Thursday, 17 May 2018

Minimum wages and the margin

Michael Reddell makes a lot of sensible points about the government's intended hikes in the minimum wage. He reminds us that:

  • Improving measured average productivity by disemploying the least productive is a false economy;
  • Improving capital investment by forcing a substitution towards capital by making lower skilled labour too expensive is not the kind of productivity boost that improves overall economic performance.  
I'd add another bit. 

If a minimum wage becomes binding, firms have a few ways of responding. They can disemploy workers, change hours and rosters, and substitute towards labour-saving capital. But they can also chisel on other margins of the employment deal so that their effective labour costs go down. Every job is a bundle of tasks of varying desirability and a bundle of rewards of varying value to the worker and cost to the employer. 

Suppose that the total compensation bundle provided to an employee costs $20/hour, including money wages and on-the-job amenities like whether the air-conditioning and heating is set to comfortable temperatures, the comfort of the chairs or workstations, the ease of slotting shifts into your preferred schedule rather than the employer's preferred schedule, the degree of monitoring of on-the-job activities and breaks, and a host of other things that are part of the deal. 

If the minimum wage goes up, one of the margins on which employers can and will respond is in reducing costs on those other margins. Most of those margins are invisible to employment law, but do make work less pleasant. Among those workers who continue to be employed after a minimum wage hike, we should expect that at least some of the benefit of the higher wages is chiseled away in worse conditions. And we should expect that many workers will not prefer the resulting overall bundle - otherwise they could have contracted for fewer on-the-job amenities and higher wages in the first place.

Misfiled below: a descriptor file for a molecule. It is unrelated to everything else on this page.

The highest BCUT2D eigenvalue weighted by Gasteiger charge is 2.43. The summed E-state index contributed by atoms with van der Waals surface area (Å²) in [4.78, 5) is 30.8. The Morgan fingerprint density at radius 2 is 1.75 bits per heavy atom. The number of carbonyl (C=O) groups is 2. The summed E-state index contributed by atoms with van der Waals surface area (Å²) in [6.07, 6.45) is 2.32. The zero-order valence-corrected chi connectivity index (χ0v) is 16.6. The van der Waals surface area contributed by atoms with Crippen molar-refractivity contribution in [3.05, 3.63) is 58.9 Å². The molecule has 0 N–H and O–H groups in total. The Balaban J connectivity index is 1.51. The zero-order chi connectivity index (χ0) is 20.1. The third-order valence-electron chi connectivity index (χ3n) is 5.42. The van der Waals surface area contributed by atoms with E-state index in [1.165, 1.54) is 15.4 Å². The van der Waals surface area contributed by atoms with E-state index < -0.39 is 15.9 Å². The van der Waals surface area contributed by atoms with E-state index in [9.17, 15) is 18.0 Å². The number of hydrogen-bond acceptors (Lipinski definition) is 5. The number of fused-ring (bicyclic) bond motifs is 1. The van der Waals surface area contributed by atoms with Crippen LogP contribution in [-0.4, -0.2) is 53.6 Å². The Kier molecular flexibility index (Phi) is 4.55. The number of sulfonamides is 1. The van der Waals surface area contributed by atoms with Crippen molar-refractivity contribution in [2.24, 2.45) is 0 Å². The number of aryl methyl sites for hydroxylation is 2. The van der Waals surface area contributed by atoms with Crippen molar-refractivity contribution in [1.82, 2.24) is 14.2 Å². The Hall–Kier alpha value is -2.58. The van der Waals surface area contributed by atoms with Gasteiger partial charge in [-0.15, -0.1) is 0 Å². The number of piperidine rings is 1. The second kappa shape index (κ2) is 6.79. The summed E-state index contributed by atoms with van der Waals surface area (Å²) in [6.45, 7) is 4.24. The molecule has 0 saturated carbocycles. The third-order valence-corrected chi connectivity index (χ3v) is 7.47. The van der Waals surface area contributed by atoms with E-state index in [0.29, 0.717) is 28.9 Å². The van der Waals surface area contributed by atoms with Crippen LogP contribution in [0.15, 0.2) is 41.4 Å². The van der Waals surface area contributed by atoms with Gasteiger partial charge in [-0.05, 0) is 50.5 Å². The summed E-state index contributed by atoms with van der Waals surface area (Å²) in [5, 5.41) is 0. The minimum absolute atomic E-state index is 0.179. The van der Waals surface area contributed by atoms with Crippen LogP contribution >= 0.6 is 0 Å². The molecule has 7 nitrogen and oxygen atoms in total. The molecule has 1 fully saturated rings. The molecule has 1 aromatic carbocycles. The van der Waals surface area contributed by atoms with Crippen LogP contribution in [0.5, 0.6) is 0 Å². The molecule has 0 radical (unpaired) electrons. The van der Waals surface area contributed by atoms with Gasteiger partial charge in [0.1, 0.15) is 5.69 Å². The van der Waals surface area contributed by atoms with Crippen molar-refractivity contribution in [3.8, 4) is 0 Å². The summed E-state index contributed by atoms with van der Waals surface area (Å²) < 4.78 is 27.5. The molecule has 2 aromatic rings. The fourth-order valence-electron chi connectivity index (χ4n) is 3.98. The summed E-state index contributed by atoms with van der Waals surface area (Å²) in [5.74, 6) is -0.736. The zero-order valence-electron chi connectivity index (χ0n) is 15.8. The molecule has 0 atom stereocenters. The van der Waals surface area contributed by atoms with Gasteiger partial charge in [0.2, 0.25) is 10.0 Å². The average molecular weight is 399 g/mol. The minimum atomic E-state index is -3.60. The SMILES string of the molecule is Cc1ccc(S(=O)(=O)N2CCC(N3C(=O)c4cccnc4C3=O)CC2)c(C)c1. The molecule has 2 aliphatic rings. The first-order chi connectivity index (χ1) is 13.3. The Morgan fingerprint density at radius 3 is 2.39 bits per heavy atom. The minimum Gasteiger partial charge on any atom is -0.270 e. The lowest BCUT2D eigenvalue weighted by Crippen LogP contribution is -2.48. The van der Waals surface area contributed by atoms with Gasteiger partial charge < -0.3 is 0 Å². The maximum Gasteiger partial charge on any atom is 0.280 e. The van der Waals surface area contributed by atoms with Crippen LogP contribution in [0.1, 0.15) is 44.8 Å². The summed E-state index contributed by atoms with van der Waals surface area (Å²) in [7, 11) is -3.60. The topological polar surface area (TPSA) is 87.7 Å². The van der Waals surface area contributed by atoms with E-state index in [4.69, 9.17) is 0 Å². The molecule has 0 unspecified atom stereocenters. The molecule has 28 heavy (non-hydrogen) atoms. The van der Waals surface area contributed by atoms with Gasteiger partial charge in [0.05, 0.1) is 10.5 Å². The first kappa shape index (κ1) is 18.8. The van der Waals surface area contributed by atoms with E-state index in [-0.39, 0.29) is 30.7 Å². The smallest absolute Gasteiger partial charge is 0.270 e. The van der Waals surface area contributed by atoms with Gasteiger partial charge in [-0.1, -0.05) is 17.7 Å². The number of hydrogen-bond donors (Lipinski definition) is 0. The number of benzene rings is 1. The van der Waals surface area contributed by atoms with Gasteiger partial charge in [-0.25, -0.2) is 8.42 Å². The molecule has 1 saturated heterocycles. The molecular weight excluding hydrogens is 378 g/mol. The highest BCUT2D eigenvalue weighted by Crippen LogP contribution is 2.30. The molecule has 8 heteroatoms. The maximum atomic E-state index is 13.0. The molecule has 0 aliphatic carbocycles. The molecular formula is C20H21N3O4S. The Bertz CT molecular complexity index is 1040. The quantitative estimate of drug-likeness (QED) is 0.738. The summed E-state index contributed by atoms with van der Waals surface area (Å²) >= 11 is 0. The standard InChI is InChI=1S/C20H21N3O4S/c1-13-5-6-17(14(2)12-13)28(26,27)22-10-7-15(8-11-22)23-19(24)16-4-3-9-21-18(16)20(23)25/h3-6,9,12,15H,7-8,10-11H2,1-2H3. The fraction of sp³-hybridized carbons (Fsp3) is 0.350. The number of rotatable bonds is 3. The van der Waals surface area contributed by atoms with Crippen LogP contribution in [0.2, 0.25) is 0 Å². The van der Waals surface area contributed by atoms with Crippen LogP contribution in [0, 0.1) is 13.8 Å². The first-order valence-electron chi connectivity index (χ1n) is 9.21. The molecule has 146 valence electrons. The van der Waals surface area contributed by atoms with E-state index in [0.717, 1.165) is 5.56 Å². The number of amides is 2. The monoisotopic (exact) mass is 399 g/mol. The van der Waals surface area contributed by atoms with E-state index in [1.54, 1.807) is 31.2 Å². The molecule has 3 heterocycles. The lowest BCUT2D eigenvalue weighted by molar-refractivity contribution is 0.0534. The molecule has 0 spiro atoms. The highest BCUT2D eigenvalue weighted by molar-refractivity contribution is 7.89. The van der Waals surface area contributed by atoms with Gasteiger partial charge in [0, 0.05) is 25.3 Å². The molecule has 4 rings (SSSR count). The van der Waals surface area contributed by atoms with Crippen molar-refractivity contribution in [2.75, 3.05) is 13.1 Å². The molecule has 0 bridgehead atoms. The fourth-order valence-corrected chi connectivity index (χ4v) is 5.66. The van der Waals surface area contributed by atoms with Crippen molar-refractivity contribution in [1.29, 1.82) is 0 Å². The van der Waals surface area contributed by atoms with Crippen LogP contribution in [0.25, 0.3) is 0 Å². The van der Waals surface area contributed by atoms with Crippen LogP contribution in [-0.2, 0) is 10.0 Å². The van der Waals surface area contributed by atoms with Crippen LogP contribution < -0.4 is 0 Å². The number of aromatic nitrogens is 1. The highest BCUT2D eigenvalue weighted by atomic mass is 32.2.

One margin that is visible to employment law is off-the-books hours: morning meetings before the official clock starts; clean-up after the clock stops; working lunches and the like. There's been a fair bit of press around that part lately. Off-the-clock hours make minimum wages less binding. 

As minimum wages ramp up toward 72% or 73% of the median wage under Labour's schedule, expect more of this kind of thing. If it comes with greater policing around easily monitored stuff, like unpaid hours, expect more chiseling on unmonitored things, or greater disemployment. 

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